Blue Cross Unveils Plan Confronting Painkiller Abuse

Opioid prescription sales have increased more than 600 percent in the last 10 years. (AP)

Prescription pain killers: many of us use them at some point or another, but according to the Centers for Disease Control and Prevention, they’re being used more than ever, more than necessary, and more than is legal.

The statistics are unsettling. Opioid prescription sales have increased more than 600 percent in the last decade.

Two million people admitted to using a prescription painkiller non-medically for the first time in the last year, 70 percent of whom obtained the drugs from friends or family, either directly or through purchase or theft.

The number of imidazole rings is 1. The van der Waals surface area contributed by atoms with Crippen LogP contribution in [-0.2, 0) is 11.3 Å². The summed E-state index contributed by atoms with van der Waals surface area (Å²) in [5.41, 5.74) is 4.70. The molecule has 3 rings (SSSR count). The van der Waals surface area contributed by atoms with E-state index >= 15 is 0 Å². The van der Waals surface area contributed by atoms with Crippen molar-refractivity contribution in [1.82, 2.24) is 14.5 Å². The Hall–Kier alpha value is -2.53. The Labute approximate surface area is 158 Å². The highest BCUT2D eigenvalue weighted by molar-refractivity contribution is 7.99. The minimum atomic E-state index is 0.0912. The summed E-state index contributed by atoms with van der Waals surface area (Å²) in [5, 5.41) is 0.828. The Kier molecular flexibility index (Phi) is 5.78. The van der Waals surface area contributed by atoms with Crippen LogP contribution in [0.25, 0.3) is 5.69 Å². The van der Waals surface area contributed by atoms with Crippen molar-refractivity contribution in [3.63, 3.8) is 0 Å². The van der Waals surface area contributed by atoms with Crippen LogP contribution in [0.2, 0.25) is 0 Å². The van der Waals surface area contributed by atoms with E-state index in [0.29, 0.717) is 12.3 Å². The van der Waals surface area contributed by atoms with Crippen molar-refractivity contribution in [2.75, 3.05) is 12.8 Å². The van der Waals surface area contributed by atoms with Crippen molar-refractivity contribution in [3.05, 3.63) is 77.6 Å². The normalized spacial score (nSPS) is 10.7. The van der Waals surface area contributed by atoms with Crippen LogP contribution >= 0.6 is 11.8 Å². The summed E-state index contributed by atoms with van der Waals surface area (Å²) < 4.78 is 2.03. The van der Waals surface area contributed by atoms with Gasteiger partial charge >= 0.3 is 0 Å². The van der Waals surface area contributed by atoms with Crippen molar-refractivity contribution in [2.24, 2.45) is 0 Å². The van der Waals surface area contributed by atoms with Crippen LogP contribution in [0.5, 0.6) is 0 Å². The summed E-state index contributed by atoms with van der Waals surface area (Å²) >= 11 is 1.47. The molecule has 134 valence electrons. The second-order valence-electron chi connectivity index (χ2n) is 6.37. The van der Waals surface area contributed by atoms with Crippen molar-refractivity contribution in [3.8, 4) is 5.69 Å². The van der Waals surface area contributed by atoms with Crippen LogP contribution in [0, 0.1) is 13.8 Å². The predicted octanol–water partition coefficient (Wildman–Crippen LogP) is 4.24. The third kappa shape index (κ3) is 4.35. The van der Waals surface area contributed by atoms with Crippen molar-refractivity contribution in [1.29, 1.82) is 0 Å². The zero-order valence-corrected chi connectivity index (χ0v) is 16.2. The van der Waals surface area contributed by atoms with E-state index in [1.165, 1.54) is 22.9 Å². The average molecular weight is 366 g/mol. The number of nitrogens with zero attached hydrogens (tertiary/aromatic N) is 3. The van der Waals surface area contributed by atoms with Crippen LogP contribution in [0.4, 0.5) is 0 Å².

And prescription painkillers have become the No. 1 cause of unintentional overdose deaths, surpassing cocaine and heroin combined.

In other words, we have a prescription painkiller problem. Sen. John Kerry addressed the issue at a drug summit in Chelsea earlier today. But the state’s largest health insurer, Blue Cross Blue Shield, has unveiled a plan to confront painkiller abuse that gives the insurer a more active role in monitoring a patient’s pain medication.


  • Dr. John Fallon, chief physician executive, Blue Cross Blue Shield
  • Dr. Lynda Young, president of the Massachusetts Medical Society


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